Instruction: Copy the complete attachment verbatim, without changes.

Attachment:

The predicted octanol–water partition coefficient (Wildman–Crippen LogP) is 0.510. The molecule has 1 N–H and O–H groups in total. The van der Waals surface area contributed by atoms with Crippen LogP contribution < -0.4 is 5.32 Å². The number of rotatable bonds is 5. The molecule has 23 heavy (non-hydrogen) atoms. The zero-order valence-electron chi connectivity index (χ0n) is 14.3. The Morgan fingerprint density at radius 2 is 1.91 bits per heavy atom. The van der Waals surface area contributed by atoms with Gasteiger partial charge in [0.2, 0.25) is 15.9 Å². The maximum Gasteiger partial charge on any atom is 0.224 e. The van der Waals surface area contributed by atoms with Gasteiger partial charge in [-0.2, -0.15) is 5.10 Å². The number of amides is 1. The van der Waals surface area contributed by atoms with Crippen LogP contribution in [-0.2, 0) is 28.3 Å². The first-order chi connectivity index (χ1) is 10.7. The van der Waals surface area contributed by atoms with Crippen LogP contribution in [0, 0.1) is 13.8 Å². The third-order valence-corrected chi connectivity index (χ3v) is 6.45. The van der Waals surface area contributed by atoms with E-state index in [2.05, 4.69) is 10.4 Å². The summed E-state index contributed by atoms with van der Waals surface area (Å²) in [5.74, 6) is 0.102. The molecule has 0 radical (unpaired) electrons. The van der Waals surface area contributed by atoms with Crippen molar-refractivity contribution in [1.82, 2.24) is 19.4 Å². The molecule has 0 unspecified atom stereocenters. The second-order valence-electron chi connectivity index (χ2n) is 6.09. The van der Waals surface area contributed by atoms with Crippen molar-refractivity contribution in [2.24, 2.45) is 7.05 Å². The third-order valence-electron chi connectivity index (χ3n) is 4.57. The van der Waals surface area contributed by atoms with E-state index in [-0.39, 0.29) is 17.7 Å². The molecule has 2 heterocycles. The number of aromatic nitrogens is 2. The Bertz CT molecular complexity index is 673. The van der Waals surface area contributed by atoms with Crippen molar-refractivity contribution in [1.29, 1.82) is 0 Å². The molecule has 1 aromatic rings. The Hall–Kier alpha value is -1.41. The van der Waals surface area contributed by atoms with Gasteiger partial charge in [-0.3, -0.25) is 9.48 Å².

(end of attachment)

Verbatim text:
The predicted octanol–water partition coefficient (Wildman–Crippen LogP) is 0.510. The molecule has 1 N–H and O–H groups in total. The van der Waals surface area contributed by atoms with Crippen LogP contribution < -0.4 is 5.32 Å². The number of rotatable bonds is 5. The molecule has 23 heavy (non-hydrogen) atoms. The zero-order valence-electron chi connectivity index (χ0n) is 14.3. The Morgan fingerprint density at radius 2 is 1.91 bits per heavy atom. The van der Waals surface area contributed by atoms with Gasteiger partial charge in [0.2, 0.25) is 15.9 Å². The maximum Gasteiger partial charge on any atom is 0.224 e. The van der Waals surface area contributed by atoms with Gasteiger partial charge in [-0.2, -0.15) is 5.10 Å². The number of amides is 1. The van der Waals surface area contributed by atoms with Crippen LogP contribution in [-0.2, 0) is 28.3 Å². The first-order chi connectivity index (χ1) is 10.7. The van der Waals surface area contributed by atoms with Crippen LogP contribution in [0, 0.1) is 13.8 Å². The third-order valence-corrected chi connectivity index (χ3v) is 6.45. The van der Waals surface area contributed by atoms with E-state index in [2.05, 4.69) is 10.4 Å². The summed E-state index contributed by atoms with van der Waals surface area (Å²) in [5.74, 6) is 0.102. The molecule has 0 radical (unpaired) electrons. The van der Waals surface area contributed by atoms with Crippen molar-refractivity contribution in [1.82, 2.24) is 19.4 Å². The molecule has 0 unspecified atom stereocenters. The second-order valence-electron chi connectivity index (χ2n) is 6.09. The van der Waals surface area contributed by atoms with Crippen molar-refractivity contribution in [2.24, 2.45) is 7.05 Å². The third-order valence-electron chi connectivity index (χ3n) is 4.57. The van der Waals surface area contributed by atoms with E-state index in [-0.39, 0.29) is 17.7 Å². The molecule has 2 heterocycles. The number of aromatic nitrogens is 2. The Bertz CT molecular complexity index is 673. The van der Waals surface area contributed by atoms with Crippen molar-refractivity contribution in [1.29, 1.82) is 0 Å². The molecule has 1 aromatic rings. The Hall–Kier alpha value is -1.41. The van der Waals surface area contributed by atoms with Gasteiger partial charge in [-0.3, -0.25) is 9.48 Å².